That is all - I'm eager to hear what you have to say.

(As for me, I think I mainly discover movies via reviews or stories in print media... from the NY Times to the New Yorker to Variety...though I hope to see a movie tonight that I discovered via Flixster, a nifty little app on my iPhone.)

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Tuesday, June 02, 2009

Audio: Dan Bricklin on Piracy, Monetizing Content, and More

Dan Bricklin is a technology pioneer who has a new book out called "Bricklin on Technology."

We talked last week about a few of the topics he addresses in the book, including how content will be monetized in the future, how creators (whether musicians, filmmakers, or software developers) ought to deal with piracy, and how Dan is promoting and selling his new book (including Twitter and YouTube). The MP3 is here, or you can just click 'Play' below. (It runs about 25 minutes.)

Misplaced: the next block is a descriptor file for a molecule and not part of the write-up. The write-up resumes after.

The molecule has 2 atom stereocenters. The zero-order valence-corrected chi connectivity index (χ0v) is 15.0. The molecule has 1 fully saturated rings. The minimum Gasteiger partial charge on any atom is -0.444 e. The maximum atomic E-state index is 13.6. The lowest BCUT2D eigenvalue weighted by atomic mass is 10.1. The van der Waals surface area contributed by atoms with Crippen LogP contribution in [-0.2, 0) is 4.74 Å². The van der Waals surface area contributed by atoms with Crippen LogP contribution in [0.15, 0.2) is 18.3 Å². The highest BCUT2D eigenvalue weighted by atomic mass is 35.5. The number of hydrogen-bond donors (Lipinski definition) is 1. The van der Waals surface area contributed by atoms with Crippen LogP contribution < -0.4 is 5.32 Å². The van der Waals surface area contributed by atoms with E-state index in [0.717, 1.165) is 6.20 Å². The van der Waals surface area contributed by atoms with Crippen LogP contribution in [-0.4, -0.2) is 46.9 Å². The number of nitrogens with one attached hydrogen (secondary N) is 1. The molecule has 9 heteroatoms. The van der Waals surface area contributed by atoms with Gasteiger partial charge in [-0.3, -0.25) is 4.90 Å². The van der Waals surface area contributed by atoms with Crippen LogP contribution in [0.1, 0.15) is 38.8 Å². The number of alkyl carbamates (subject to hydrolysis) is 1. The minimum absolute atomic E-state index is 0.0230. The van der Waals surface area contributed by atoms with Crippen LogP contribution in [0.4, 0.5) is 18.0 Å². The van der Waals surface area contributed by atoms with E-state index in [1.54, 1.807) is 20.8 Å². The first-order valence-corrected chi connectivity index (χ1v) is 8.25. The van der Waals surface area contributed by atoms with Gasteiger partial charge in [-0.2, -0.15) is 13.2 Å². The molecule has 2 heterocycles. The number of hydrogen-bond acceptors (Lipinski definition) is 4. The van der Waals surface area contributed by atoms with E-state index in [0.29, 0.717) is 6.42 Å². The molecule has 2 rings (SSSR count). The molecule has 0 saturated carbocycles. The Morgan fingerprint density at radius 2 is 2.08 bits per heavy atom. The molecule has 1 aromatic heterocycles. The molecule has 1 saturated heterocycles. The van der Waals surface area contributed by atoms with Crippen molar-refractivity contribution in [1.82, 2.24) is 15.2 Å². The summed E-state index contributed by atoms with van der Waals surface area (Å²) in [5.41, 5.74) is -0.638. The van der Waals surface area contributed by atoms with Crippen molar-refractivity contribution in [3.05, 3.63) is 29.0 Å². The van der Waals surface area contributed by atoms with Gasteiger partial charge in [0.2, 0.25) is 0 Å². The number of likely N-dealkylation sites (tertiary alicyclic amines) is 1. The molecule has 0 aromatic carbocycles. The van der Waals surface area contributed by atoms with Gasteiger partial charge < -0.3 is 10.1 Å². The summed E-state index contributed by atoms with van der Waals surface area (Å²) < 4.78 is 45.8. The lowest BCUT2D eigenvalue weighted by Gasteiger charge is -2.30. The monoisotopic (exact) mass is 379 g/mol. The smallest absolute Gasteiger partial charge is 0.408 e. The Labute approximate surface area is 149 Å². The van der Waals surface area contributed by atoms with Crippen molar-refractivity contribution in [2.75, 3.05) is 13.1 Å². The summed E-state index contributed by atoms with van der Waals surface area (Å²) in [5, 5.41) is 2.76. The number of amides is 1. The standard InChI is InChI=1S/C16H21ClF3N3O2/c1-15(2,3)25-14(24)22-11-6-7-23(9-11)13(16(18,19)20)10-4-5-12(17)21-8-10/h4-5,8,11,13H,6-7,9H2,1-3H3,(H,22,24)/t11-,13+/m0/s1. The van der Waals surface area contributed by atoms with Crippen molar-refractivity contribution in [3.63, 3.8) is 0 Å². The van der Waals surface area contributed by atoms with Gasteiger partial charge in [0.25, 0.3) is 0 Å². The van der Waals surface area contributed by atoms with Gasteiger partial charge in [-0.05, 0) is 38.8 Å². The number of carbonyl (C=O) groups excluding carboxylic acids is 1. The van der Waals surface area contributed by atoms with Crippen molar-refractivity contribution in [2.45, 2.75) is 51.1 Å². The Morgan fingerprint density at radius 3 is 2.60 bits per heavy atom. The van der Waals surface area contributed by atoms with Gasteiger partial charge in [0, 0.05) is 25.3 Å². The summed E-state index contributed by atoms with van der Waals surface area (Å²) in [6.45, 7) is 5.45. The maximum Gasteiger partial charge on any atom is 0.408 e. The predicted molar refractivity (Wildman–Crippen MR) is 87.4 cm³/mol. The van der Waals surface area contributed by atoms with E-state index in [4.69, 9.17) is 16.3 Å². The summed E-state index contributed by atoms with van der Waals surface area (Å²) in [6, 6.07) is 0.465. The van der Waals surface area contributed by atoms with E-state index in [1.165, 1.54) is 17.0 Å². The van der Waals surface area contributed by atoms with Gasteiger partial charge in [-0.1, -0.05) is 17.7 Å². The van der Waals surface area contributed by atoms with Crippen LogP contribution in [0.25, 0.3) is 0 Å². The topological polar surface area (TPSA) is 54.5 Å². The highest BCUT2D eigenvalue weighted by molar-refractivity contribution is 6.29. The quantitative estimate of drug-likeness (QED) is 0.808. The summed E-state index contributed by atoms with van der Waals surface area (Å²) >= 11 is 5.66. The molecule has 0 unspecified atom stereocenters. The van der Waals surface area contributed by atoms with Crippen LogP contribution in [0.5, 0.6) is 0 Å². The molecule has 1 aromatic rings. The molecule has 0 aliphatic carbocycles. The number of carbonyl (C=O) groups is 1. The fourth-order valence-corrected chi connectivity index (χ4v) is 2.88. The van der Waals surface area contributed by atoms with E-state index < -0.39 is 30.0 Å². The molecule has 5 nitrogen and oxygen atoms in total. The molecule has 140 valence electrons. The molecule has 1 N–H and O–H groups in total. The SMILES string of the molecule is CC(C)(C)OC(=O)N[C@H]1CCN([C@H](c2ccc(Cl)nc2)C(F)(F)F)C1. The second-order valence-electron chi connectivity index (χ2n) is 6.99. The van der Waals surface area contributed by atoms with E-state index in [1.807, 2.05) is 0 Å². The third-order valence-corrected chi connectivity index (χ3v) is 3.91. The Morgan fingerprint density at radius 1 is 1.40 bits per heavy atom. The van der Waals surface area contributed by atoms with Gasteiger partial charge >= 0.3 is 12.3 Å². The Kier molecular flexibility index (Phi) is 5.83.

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Monday, June 01, 2009

Imax: A digital transition, and smaller screens

I hadn't been following the growing uproar (covered by Variety) over the smaller-size Imax screens that have been going in to multiplexes. There's even a site called Liemax that aims to help you discern "real" (giant) Imax locations from "fake" ones.

Here's a recent LA Times piece in which Imax's co-chairman says the company is considering sharing more info with consumers about screen size.

And there's this interesting stat in today's NY Times story on Imax:

    How did Imax win over Hollywood? For starters, next-generation Imax projection systems, which rely on digital images rather than film, sharply lowered costs. Before digital arrived, a single Imax print of a major Hollywood film could run $60,000, according to Warner Brothers, compared with about $1,000 for a standard print. Imax’s digital prints cost about $500 each